A cell phone tower at dusk.

The Guardian says it has evidence that Saudi Arabia is exploiting a decades-old weakness in the global telecoms network to track the kingdom’s citizens as they travel in the United States.

The publication cited data provided by a whistleblower that suggests Saudi Arabia is engaged in systematic spying by abusing Signalling System No. 7. Better known as SS7, it’s a routing protocol that allows cell phone users to connect seamlessly from carrier to carrier as they travel throughout the world. With little built-in security for carriers to verify one another, SS7 has always posed a potential hole that people with access could exploit to track the real-time location of individual users. SS7 abuse also makes it possible for spies to snoop on calls and text messages. More recently, the threat has grown, in part because the number of companies with access to SS7 has grown from a handful to thousands.

The data provided to The Guardian “suggests that millions of secret tracking requests emanated from Saudi Arabia over a four-month period beginning in November 2019,” an article published on Sunday reported. The requests, which appeared to originate from the kingdom’s three largest mobile phone carriers, sought the US location of Saudi-registered phones.

The unnamed whistleblower said they knew of no legitimate reason for requests of that volume. “There is no explanation, no other technical reason to do this,” The Guardian quoted the source as saying. “Saudi Arabia is weaponizing mobile technologies.”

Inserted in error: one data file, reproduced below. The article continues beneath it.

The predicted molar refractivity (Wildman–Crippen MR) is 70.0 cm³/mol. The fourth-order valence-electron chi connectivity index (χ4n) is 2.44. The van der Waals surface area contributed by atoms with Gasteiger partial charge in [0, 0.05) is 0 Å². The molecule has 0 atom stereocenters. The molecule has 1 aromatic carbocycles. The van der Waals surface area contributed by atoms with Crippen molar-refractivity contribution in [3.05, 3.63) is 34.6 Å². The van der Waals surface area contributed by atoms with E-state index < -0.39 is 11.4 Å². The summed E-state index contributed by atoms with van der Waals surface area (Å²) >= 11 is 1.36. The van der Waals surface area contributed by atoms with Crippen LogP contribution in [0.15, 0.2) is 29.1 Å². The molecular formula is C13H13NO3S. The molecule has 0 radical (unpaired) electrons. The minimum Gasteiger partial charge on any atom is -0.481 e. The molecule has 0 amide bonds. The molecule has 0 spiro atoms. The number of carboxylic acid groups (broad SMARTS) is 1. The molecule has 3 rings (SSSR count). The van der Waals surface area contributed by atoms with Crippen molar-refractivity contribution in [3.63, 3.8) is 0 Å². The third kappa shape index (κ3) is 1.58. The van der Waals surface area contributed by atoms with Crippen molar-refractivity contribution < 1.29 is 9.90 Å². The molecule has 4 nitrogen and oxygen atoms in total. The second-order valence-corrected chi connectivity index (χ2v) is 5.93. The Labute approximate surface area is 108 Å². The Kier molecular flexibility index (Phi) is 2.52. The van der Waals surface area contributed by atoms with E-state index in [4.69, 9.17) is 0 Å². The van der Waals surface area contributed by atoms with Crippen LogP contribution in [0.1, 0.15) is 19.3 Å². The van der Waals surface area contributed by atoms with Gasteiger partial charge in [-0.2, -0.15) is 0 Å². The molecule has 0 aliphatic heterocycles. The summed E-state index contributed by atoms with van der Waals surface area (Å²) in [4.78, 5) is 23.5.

The whistleblower’s data appears to show Saudi Arabia sending an unnamed major US mobile operator requests for PSI—short for Provide Subscriber Information. Sunday’s report said there were an average of 2.3 million such requests per month for the four months starting in November. The data, The Guardian said, suggests that Saudi Arabian phones were tracked as many as 13 times per hour as their owners carried them about the United States. The Saudi operators also sent separate PSLs. US carriers blocked the requests, indicating that the requests were suspicious.

System-breaking potential

Les Goldsmith, a researcher with Las Vegas security firm ESD, told me the volume reported by The Guardian had the potential to break systems used by the mobile operator being queried.

“Performing so many send subscriber data requests on a carrier could, in fact, result in the carriers’ Visiting Location Register (VLR) or even Home Location Register (HLR) to potentially crash,” he said. “So in essence, excessive tracking by Saudi Arabia could have potentially knocked legitimate users off a US cellular provider as the HLR and VLR reset.”

The Guardian, meanwhile, cited one mobile security expert who reviewed the data and said the requests had the ability to track the owners on a map to within hundreds of meters in a city. Several other experts said the requests indicated systematic spying on the part of Saudi Arabia.

In a statement, AT&T representatives wrote: “We have security controls to block location-tracking messages from roaming partners.” Representatives of T-Mobile and Verizon didn’t respond to a request to comment for this post. It will be updated later if the companies respond.

SS7 largely works on an honor system, although some carriers are in the process of rolling out measures designed to better lock it down. Given the current way mobile networks operate, there is little cell phone owners can do to prevent tracking through the abuse of SS7. Users can turn off phones to temporarily prevent tracking, but even, then adversaries can learn the location just before the device was turned off and obtain the location when it is later turned on.



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